The red carpet was out and the TVNZ reporter was was live on air with newly-published young authors at Waiau Pa School. The launch of the collaborative fan fiction novel Fuel To The Fire was a fitting finale to a special project, writes David Kinane.
For several years now I have been encouraging teachers to use FanFiction.Net as a resource for a collaborative reading and writing project. It has thousands of stories written by students who want to continue the books they love – there are more than 600,000 Harry Potter-related stories and 200,000 based on Twilight! The site not only provides a real audience of passionate critics but also gives teachers a rich resource to draw from to provide examples of writing for their students to use to hone their own literacy skills.
At the end of Term 1, I suggested to the Year 8 teachers at Waiau Pa School, near Pukekohe, that they adapt their The Hunger Games book study plan into writing a collaborative fan fiction novel. The story would then be published on the FanFiction site and also to Amazon for download as a self-published Kindle book.
They loved the idea and we set about planning. Initially, there was resistance to the project from parents and the SMT at the school, because they thought that the subject matter was not appropriate for the students. Also, as we had planned the work to last two terms, many thought the students could not sustain interest in the project that long. The teachers allayed those fears and we began.
The students read the book throughout the first term and, in that time, did character studies and developed story arcs for their own version. In addition, they developed agreed descriptions and layouts for key elements in the story. For it to be truly collaborative, it was vital that the students in the two classes had an agreed vision for the attributes of the characters and the place settings in the story. One class wrote the odd chapters and the other wrote the even chapters, 10 in total. In order for the narrative to be consistent, they had to work with the authors of the chapters before and after them. The teachers built a wiki where students reviewed and posted their related work (2012thehungergames.wikispaces.com/home). The book itself was written on Google docs and finally collated into one long document in Word for publishing to Amazon.
Throughout the term students built up character profiles and traits, clothing descriptions, and related similes and synonyms for each element they wanted to include in their final story. This language level work was collated into huge collections of paper and posted to the walls of each classroom for easy access,
along with plans identifying the location of key buildings in The Seam of District 12. As a result, everyone knew the ‘what, where and how’ of each key character. It was around this time that the students elected to write their version of The Hunger Games from the perspective of Gale Hawthorne (an 18 year old boy is struggling to keep his family alive by illegally hunting in the woods).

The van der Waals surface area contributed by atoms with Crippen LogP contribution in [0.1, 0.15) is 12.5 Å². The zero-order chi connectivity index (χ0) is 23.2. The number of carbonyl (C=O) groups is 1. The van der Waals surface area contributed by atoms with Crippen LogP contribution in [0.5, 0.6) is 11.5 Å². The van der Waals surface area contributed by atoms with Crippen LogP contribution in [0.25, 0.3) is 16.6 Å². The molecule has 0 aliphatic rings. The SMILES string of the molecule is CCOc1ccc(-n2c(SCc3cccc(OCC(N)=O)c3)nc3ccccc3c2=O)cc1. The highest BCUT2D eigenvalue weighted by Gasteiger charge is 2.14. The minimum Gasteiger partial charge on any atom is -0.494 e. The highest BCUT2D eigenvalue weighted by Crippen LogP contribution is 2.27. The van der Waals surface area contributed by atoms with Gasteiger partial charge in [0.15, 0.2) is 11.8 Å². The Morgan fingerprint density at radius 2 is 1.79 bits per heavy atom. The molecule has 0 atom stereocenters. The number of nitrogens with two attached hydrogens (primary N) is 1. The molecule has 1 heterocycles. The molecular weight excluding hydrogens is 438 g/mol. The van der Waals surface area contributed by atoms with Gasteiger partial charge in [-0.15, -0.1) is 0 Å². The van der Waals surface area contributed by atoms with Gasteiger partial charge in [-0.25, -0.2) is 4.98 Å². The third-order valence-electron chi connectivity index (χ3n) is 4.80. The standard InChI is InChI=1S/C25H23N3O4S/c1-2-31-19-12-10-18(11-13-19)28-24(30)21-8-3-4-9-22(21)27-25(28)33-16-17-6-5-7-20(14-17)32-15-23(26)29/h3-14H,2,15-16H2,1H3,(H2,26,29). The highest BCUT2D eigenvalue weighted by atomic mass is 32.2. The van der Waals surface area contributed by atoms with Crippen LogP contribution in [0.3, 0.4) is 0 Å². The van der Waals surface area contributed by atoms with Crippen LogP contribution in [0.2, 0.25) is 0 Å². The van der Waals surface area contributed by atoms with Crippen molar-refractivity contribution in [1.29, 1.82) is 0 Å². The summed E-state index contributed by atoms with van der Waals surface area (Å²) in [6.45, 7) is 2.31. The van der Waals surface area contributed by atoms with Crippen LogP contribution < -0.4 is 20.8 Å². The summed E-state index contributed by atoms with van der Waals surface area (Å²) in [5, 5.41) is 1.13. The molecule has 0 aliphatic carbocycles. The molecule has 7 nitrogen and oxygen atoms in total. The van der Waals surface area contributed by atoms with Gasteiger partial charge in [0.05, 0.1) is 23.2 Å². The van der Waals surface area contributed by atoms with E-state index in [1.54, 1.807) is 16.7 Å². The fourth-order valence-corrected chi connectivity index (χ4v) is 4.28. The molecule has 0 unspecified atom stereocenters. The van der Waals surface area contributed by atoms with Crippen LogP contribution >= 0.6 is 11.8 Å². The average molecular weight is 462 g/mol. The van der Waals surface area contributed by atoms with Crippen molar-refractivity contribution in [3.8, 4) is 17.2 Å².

Never worried about a word limit
Initially, we had intended that each chapter be 1,000 words. At the start we thought that this might a bit too ambitious and it was suggested that for those who might be challenged at the thought of writing so much, that we could have a graphic novel variant. In the end, all students were so excited about the work that the graphic novel was soon forgotten. The level of motivation shown for this project by the students meant that the teachers never had to worry about the 1,000 word limit and many chapters went well beyond that mark.
In the final weeks of Term 3, the students had completed their work, decided upon a title, Fuel To The Fire, and had found a graphic artist to design the cover to their work. Everyone was editing their chapters and reviewing the work of others to ensure that the story arc of the each chapter left no loose ends and the book came together as a whole.
Igniting a love of reading and writing
The teachers report that they have been amazed at the quality of learning that this project has facilitated. Student reading and writing levels have dramatically increased; the quality and complexity of the writing that all students are now producing has improved as a result. Many parents have also reported that their children are now reading for pleasure where once they did not.
Without doubt, this project has ignited a love of reading and writing for these children, who can now say they’re published authors – and appeared on Breakfast TV. The challenge now, as Principal Simon Williams readily admits, is how to return to a normal literacy programme after the success of this one.
DAVID KINANE IS A SPECIALIST ICT CONSULTANT AND WRITES FOR INTERFACE MAGAZINE. IF YOUR SCHOOL IS INTERESTED IN TAKING PART IN THIS SORT OF PROJECT, YOU CAN CONTACT HIM AT
© INTERFACE Magazine, November 2012